My experience at Wikipedia is perfectly illustrated in the following snippet from an article by Charles Cazabon from an article titled, "Why Wikipedia Can't Work." He writes;
"The Ignorant Edit-Bully
Many people have noted this phenomenon, though I've never seen a good name for it before. In a nutshell, the problem is that a person knowledgable in a given field (but not a regular Wikipedia contributor) notices an obvious error in a page devoted to a topic in that field. They want to be a good citizen, so they edit the page and correct the error. However, within minutes, their correction has been reverted, restoring the error, and if they're particularly unlucky, they may receive a note from the person that reverts their change, accusing them of "page vandalism".
It seems that there are a large number of Wikipedia devotees or zealots who have little more to do than hang around the Wikipedia site, watching for edits to pages that they've contributed to. Any change to "their" page is taken as a personal insult and instantly reverted, regardless of its merit. What's worse is that the types of people who do this simply do not have the knowledge or intellectual tools to recognize the merit of the contribution. They would appear to typically be young people, perhaps in their first couple of years of college. They have the headstrong ignorance of the young adult, coupled with an insecurity complex that makes them unable to accept that others might have something to contribute that they themselves lack. In "real life" they would be harmless, as they wouldn't be able to stand up to others in a confrontation, but the anonymity and isolation of the internet give them the confidence to become overly assertive.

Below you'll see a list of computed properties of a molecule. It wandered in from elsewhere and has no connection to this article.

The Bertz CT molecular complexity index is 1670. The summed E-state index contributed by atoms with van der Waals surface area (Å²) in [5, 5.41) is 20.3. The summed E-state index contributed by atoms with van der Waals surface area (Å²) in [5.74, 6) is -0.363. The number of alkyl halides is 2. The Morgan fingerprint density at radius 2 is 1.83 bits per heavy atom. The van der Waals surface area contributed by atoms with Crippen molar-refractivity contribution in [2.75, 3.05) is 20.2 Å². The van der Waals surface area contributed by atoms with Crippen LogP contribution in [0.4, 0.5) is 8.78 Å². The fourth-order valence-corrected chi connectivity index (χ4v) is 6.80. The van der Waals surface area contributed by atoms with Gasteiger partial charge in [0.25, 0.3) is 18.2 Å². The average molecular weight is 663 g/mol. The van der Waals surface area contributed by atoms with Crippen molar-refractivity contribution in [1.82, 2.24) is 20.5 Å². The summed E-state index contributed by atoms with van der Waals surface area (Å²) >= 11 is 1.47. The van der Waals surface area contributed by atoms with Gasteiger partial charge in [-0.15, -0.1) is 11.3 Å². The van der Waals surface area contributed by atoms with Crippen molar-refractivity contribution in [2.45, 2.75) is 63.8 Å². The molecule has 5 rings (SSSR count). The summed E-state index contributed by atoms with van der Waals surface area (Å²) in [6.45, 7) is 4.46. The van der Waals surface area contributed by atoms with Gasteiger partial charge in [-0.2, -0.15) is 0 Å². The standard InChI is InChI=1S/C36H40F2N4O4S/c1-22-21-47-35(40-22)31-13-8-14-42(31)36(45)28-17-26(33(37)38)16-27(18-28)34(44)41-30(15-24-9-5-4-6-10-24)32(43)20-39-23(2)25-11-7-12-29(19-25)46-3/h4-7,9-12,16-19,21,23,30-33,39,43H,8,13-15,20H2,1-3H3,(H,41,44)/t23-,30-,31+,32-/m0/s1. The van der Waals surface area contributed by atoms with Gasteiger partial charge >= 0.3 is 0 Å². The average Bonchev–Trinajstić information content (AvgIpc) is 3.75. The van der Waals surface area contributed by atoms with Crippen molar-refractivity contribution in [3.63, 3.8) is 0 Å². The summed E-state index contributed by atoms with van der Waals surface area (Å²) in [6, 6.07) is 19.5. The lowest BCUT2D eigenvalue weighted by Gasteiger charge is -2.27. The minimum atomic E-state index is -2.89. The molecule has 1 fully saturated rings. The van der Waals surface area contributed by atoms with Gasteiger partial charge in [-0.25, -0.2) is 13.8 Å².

So an expert makes a contribution, sees it discarded by someone who obviously has no qualifications to judge it and all the time in the world to get their own way, and the expert simply leaves, never to contribute to Wikipedia again. The quality of many of Wikipedia's articles clearly shows this phenomenon; reading through the edit history of many pages shows it in action, graphically."